The Coyote is an Uncrewed Aircraft System (UAS) with an endurance of up to 1 hour that is deployed from the NOAA P-3 during hurricane reconnaissance missions. It collects continuous observations at low altitudes that are too hazardous for the P-3, proving useful for filling gaps in data collection. During missions into both Hurricane Edouard (2014) and Hurricane Maria (2017), the Coyote targeted the inflow layer of each storm and performed a circumnavigation through the eyewall. Data assimilation experiments that used data from the two missions through Hurricane Edouard showed that Coyote observations yielded a slightly better analysis with some decrease in forecast error when assimilated into NOAA/HRD’s HWRF Ensemble Data Assimilation System (HEDAS). However, the impact of the observations may be increased with changes to the Coyote's sampling strategy.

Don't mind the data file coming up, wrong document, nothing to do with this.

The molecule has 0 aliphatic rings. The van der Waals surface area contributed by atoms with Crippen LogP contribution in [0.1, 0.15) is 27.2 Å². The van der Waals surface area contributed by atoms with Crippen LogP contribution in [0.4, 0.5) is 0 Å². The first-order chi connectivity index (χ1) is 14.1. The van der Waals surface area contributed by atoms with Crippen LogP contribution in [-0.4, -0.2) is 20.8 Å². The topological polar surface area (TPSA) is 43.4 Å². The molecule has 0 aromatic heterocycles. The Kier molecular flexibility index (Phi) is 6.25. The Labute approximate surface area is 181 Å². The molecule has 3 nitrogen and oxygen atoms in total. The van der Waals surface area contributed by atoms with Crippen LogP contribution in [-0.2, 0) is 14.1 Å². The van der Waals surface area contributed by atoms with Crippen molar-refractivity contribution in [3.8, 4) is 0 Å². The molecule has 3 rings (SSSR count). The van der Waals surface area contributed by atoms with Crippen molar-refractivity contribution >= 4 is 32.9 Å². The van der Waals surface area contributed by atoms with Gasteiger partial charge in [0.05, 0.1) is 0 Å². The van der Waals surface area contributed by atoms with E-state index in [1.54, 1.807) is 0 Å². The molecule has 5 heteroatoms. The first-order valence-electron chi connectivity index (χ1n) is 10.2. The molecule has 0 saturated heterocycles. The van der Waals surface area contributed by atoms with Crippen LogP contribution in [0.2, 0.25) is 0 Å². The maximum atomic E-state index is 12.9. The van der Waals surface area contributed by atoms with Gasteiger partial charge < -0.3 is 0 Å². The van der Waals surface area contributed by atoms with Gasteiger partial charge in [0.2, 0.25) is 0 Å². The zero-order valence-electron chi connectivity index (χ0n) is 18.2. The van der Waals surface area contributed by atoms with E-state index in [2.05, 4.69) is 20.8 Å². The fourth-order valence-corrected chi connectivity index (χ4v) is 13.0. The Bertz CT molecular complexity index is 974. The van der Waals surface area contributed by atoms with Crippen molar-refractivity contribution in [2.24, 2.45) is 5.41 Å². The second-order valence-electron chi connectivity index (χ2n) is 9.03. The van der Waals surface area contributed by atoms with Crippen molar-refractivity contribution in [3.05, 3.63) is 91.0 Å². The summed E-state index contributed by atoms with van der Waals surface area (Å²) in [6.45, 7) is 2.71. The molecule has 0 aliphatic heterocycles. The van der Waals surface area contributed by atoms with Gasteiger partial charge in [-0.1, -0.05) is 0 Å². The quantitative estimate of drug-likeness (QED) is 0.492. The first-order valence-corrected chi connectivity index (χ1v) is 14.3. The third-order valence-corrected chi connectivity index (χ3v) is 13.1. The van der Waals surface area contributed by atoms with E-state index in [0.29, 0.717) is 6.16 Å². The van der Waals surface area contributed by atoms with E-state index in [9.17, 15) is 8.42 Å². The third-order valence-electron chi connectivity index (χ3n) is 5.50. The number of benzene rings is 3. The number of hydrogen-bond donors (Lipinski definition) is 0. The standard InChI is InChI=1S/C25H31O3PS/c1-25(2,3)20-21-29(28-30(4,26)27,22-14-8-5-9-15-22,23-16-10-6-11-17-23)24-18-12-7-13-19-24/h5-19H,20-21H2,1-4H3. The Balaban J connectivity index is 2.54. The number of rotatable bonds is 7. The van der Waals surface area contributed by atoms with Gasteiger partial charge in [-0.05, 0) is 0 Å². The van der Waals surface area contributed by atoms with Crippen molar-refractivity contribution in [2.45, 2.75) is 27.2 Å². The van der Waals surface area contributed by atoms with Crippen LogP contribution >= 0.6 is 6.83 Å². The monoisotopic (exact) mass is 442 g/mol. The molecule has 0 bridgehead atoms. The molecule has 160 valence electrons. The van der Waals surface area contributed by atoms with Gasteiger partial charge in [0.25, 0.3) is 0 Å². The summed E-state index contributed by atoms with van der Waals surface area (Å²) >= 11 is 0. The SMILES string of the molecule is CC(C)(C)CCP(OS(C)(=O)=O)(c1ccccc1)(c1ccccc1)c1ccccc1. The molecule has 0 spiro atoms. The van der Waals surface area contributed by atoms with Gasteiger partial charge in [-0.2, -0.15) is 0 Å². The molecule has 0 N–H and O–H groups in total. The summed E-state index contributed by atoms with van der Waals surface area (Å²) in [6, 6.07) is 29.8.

In this study, the Ensemble Transform Sensitivity (ETS) method (Zhang et al. 2016) is used to identify regions of the hurricane that exhibit strong error growth sensitivity and where targeted Coyote observations may have the most impact. Observations are simulated from the Nolan et al (2013) hurricane nature run and assimilated into HWRF with HEDAS. The impact of assimilating ETS-targeted Coyote observations versus observations simulated along a typical eyewall circumnavigation path will be discussed, along with implications for future flight planning.